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Sowing the Seeds of Growth in Your Conflict Training Practice

There’s an old sales adage that say good salesmen get excited when they make the first sale, but great salesmen work for the third one.

Ok, I hear you saying, “but I’m a mediator not a salesperson.”  Ah, wrong.  Before you can rid the world of faulty communication you first have to convince someone to try collaboration in general, and mediation, in particular.   As as they say in corporate America, you gotta get buy-in.  That’s making a sale.

Where most small business people fail, especially mediators and ADR types, is that we assume the first sale will lead to other sales.  You know, we assume that if we do a good job on the first gig, the client will, of course, think of us for other conflict needs they have in the future.

Not necessarily so, my friends.  We’ve all probably experienced a time or two when the gig went great but there wasn’t more work that followed .  I know I have.  When I realized what was wrong I began to ’seed my future’ with clients.

Growing Your Engagements

Seeding your future is simply a way of asking the prospective client to imagine the work you could do together.  Not just the first gig, but the third and beyond.  For example…

Imagine a prospective client asks you to design a training agenda and deliver the session.  After you determine you want this gig and it fits into your overall strategy, you could suggest any of the items below as ‘follow on’ work:

  1. Developing a checklist for trainees about diagnosing conflict
  2. Write an article for their newsletter or intranet
  3. Design a series of teleseminars on a similar topic
  4. Coaching for those trainees who want or need individual attention
  5. Establish an ongoing partnership to train, coach or do mediations

You don’t want to overwhelm your client so don’t mention all these initiatives at once.  Simply plant the seed that after this work there’s an opportunity to maximize their investment and support the transfer of knowledge by continuing to work with you.

Clients Don’t Know Your Range

Because the truth of the matter is that the client is not thinking that far ahead.  They are most interested in addressing the immediate issue, whether that’s a training or a live dispute.  You need to set the expectation in a friendly way that your relationship can be ongoing ( so long as everyone, including you, is satisfied) and that you have a vision for doing the work.     Seeding works.  It’s helped me extend many a contract.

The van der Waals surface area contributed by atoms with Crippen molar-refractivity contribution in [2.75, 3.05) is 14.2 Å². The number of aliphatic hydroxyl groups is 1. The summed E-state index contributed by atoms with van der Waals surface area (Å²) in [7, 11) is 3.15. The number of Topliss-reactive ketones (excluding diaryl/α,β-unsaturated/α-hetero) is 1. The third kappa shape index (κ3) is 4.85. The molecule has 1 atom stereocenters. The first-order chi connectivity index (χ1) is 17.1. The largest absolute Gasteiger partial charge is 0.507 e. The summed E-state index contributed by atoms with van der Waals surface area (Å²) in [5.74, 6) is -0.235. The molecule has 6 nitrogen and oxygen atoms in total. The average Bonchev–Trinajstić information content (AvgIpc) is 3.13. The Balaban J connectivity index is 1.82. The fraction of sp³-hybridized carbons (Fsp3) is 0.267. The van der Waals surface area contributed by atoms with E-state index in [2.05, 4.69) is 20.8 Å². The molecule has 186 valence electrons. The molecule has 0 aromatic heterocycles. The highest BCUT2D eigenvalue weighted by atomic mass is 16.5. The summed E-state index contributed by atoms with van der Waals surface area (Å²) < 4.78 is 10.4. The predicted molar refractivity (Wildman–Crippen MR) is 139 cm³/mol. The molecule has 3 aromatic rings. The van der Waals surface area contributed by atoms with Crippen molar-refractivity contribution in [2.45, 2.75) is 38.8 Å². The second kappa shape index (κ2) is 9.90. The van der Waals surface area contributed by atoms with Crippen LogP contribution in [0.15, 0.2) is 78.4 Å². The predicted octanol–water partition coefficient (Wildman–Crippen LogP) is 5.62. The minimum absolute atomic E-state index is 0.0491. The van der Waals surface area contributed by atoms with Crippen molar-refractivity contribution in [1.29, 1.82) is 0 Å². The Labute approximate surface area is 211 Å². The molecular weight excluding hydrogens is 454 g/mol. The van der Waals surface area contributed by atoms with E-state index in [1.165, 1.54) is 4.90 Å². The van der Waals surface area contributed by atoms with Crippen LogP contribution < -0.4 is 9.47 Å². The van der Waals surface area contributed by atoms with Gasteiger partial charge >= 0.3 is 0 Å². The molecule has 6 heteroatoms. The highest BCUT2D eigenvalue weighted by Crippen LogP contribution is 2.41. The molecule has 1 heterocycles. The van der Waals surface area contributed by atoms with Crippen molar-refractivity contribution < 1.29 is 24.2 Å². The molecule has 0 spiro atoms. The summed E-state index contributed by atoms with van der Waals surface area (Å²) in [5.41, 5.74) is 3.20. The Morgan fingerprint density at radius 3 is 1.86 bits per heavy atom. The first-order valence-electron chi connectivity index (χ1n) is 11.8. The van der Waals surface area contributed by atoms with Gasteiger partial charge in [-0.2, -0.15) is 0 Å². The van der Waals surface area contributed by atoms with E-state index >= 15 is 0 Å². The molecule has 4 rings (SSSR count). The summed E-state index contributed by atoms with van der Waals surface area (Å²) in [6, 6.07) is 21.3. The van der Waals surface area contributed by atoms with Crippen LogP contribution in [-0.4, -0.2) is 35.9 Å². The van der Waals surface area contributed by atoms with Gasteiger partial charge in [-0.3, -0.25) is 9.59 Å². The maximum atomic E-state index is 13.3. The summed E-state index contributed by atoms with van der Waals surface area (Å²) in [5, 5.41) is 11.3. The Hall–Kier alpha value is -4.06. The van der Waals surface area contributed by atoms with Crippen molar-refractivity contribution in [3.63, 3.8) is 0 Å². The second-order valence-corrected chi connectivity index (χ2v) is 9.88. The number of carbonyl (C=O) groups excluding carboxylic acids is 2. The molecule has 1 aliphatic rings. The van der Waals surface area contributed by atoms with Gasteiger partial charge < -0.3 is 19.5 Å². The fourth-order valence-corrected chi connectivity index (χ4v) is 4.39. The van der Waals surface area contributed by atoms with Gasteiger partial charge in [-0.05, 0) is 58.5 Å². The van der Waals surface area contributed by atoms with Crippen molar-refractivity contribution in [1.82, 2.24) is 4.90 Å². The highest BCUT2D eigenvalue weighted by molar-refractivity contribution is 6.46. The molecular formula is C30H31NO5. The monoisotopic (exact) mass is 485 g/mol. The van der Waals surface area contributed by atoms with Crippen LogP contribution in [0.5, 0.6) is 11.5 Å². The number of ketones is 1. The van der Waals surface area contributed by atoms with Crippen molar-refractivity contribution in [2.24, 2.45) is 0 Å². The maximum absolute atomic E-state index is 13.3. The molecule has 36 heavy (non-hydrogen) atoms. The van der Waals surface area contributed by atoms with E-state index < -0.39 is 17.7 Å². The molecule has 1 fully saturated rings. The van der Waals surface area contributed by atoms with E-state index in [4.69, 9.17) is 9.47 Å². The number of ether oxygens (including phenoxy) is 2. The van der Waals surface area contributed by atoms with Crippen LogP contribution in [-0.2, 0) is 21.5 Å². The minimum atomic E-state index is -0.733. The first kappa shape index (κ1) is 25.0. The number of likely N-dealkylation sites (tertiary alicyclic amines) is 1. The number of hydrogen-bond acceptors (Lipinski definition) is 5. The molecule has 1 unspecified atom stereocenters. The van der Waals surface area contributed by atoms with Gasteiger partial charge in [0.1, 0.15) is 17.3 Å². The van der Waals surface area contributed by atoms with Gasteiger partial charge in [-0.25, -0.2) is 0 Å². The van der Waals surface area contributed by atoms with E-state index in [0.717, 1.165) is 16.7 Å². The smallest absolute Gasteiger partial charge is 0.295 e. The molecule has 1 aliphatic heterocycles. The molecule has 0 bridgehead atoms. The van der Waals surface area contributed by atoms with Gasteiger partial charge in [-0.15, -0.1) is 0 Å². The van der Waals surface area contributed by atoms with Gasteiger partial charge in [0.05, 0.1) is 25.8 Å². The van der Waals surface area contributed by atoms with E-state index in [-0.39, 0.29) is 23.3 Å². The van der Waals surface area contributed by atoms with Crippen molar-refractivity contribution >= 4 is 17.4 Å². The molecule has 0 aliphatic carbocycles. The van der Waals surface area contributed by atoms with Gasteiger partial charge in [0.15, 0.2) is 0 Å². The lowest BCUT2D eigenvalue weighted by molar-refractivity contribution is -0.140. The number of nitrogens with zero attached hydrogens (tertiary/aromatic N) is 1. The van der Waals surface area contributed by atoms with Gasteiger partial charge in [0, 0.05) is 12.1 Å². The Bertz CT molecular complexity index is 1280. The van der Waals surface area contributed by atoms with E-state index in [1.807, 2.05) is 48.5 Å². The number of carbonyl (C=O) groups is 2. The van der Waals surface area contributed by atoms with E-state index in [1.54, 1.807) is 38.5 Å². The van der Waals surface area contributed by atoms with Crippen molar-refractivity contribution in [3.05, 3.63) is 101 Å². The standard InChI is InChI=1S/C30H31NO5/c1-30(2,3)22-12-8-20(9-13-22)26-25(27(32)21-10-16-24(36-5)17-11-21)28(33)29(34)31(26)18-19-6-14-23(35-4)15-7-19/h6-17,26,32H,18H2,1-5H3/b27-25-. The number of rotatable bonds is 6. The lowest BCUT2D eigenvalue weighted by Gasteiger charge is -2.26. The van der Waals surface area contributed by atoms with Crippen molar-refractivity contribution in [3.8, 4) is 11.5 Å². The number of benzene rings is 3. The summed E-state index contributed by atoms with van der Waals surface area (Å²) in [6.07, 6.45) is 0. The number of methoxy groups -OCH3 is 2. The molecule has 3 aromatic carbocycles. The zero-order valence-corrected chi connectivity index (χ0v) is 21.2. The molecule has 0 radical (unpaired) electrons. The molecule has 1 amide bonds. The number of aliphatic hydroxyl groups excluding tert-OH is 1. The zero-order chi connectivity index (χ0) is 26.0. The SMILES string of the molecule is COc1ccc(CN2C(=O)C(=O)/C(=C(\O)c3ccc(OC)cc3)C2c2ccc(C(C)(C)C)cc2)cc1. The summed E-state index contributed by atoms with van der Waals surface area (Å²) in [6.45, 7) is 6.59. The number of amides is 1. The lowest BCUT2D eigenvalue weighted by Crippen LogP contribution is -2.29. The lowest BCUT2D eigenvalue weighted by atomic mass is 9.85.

Also, it helps your client understand the range of conflict work that you’re capable of performing.  If you enter the relationship as a mediator, the client doesn’t know you can also conflict coach or train if you don’t tell them explicitly.  (No, they did not fully read your materals or website)  You have to be proactive.

Try seeding and let me know how it works for you. Already my mentees are saying they like this tactic because it relieves the pressure to ask for more work.


As you know October 16th we celebrate conflict resolution.   To add to the party, I’m hosting a free teleseminar that day entitled:  A Mini-website: Mediation Marketing Secret Weapon.  You’ve heard me rant how important it is to have a web presence.  Attend and hear Healther Coleman of Custom Design Graphics share her insights about what it is and why it works so well.  And, hey, if you have questions, send them to me   See you then.


Dina Beach Lynch

Dina Beach Lynch is a Workplace Mediator and Conflict Coach who supports professional practice groups. MORE >

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